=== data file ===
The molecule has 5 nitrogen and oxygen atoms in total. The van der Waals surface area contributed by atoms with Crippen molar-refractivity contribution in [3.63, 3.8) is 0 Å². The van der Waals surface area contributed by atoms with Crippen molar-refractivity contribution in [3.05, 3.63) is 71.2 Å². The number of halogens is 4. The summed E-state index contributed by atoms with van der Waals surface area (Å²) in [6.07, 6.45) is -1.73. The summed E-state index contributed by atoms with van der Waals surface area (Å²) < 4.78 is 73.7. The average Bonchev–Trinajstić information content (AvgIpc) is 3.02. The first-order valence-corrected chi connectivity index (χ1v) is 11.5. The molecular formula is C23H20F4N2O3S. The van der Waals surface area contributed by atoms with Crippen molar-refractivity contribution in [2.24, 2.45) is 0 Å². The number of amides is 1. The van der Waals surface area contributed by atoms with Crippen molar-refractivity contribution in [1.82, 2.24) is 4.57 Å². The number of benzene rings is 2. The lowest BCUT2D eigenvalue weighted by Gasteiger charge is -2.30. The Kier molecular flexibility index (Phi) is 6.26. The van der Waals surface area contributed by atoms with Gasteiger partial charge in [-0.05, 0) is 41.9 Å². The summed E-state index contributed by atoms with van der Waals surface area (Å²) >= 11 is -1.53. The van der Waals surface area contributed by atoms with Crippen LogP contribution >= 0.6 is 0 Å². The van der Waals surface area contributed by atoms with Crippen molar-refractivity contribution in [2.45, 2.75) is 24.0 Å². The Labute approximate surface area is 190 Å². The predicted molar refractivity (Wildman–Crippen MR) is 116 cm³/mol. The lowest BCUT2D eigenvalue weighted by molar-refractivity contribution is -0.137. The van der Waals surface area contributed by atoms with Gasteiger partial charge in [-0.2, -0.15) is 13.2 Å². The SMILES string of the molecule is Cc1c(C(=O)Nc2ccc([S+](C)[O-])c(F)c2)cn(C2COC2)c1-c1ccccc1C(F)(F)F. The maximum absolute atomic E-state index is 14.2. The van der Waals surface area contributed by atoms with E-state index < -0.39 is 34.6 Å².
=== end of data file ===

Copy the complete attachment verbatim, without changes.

The molecule has 5 nitrogen and oxygen atoms in total. The van der Waals surface area contributed by atoms with Crippen molar-refractivity contribution in [3.63, 3.8) is 0 Å². The van der Waals surface area contributed by atoms with Crippen molar-refractivity contribution in [3.05, 3.63) is 71.2 Å². The number of halogens is 4. The summed E-state index contributed by atoms with van der Waals surface area (Å²) in [6.07, 6.45) is -1.73. The summed E-state index contributed by atoms with van der Waals surface area (Å²) < 4.78 is 73.7. The average Bonchev–Trinajstić information content (AvgIpc) is 3.02. The first-order valence-corrected chi connectivity index (χ1v) is 11.5. The molecular formula is C23H20F4N2O3S. The van der Waals surface area contributed by atoms with Crippen molar-refractivity contribution in [2.24, 2.45) is 0 Å². The number of amides is 1. The van der Waals surface area contributed by atoms with Crippen molar-refractivity contribution in [1.82, 2.24) is 4.57 Å². The number of benzene rings is 2. The lowest BCUT2D eigenvalue weighted by Gasteiger charge is -2.30. The Kier molecular flexibility index (Phi) is 6.26. The van der Waals surface area contributed by atoms with Gasteiger partial charge in [-0.05, 0) is 41.9 Å². The summed E-state index contributed by atoms with van der Waals surface area (Å²) >= 11 is -1.53. The van der Waals surface area contributed by atoms with Crippen LogP contribution >= 0.6 is 0 Å². The van der Waals surface area contributed by atoms with Crippen molar-refractivity contribution in [2.45, 2.75) is 24.0 Å². The Labute approximate surface area is 190 Å². The predicted molar refractivity (Wildman–Crippen MR) is 116 cm³/mol. The lowest BCUT2D eigenvalue weighted by molar-refractivity contribution is -0.137. The van der Waals surface area contributed by atoms with Gasteiger partial charge in [-0.2, -0.15) is 13.2 Å². The SMILES string of the molecule is Cc1c(C(=O)Nc2ccc([S+](C)[O-])c(F)c2)cn(C2COC2)c1-c1ccccc1C(F)(F)F. The maximum absolute atomic E-state index is 14.2. The van der Waals surface area contributed by atoms with E-state index < -0.39 is 34.6 Å².